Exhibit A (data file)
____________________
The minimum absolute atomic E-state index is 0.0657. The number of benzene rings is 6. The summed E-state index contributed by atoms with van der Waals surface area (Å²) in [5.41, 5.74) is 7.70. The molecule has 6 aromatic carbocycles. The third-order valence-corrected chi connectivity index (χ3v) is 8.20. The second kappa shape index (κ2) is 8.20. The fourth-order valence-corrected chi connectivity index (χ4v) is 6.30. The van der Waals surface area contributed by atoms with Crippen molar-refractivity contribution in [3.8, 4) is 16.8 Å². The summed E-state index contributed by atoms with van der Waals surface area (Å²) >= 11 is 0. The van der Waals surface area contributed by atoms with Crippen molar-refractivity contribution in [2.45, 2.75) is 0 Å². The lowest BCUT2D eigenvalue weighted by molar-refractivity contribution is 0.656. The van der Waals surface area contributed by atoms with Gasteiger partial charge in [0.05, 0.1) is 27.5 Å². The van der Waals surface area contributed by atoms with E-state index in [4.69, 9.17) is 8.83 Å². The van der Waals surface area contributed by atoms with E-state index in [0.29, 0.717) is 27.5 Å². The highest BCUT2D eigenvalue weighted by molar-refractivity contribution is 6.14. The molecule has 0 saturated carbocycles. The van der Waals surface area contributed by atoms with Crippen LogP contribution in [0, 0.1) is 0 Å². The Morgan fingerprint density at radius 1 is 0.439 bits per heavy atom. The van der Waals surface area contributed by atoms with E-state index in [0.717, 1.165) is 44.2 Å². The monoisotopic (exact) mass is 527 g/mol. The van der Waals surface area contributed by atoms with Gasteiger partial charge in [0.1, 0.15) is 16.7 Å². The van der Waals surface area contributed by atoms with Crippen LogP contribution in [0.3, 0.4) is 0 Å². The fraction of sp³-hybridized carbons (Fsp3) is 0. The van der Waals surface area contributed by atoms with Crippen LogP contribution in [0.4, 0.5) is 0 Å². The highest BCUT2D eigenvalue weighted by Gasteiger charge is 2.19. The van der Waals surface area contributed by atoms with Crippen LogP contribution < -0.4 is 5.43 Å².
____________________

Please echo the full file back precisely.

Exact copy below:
The minimum absolute atomic E-state index is 0.0657. The number of benzene rings is 6. The summed E-state index contributed by atoms with van der Waals surface area (Å²) in [5.41, 5.74) is 7.70. The molecule has 6 aromatic carbocycles. The third-order valence-corrected chi connectivity index (χ3v) is 8.20. The second kappa shape index (κ2) is 8.20. The fourth-order valence-corrected chi connectivity index (χ4v) is 6.30. The van der Waals surface area contributed by atoms with Crippen molar-refractivity contribution in [3.8, 4) is 16.8 Å². The summed E-state index contributed by atoms with van der Waals surface area (Å²) >= 11 is 0. The van der Waals surface area contributed by atoms with Crippen molar-refractivity contribution in [2.45, 2.75) is 0 Å². The lowest BCUT2D eigenvalue weighted by molar-refractivity contribution is 0.656. The van der Waals surface area contributed by atoms with Gasteiger partial charge in [0.05, 0.1) is 27.5 Å². The van der Waals surface area contributed by atoms with E-state index in [4.69, 9.17) is 8.83 Å². The van der Waals surface area contributed by atoms with E-state index in [0.29, 0.717) is 27.5 Å². The highest BCUT2D eigenvalue weighted by molar-refractivity contribution is 6.14. The molecule has 0 saturated carbocycles. The van der Waals surface area contributed by atoms with Crippen LogP contribution in [0, 0.1) is 0 Å². The Morgan fingerprint density at radius 1 is 0.439 bits per heavy atom. The van der Waals surface area contributed by atoms with E-state index in [0.717, 1.165) is 44.2 Å². The monoisotopic (exact) mass is 527 g/mol. The van der Waals surface area contributed by atoms with Gasteiger partial charge in [0.1, 0.15) is 16.7 Å². The van der Waals surface area contributed by atoms with Crippen LogP contribution in [0.3, 0.4) is 0 Å². The fraction of sp³-hybridized carbons (Fsp3) is 0. The van der Waals surface area contributed by atoms with Crippen LogP contribution in [0.4, 0.5) is 0 Å². The highest BCUT2D eigenvalue weighted by Gasteiger charge is 2.19. The van der Waals surface area contributed by atoms with Crippen LogP contribution < -0.4 is 5.43 Å².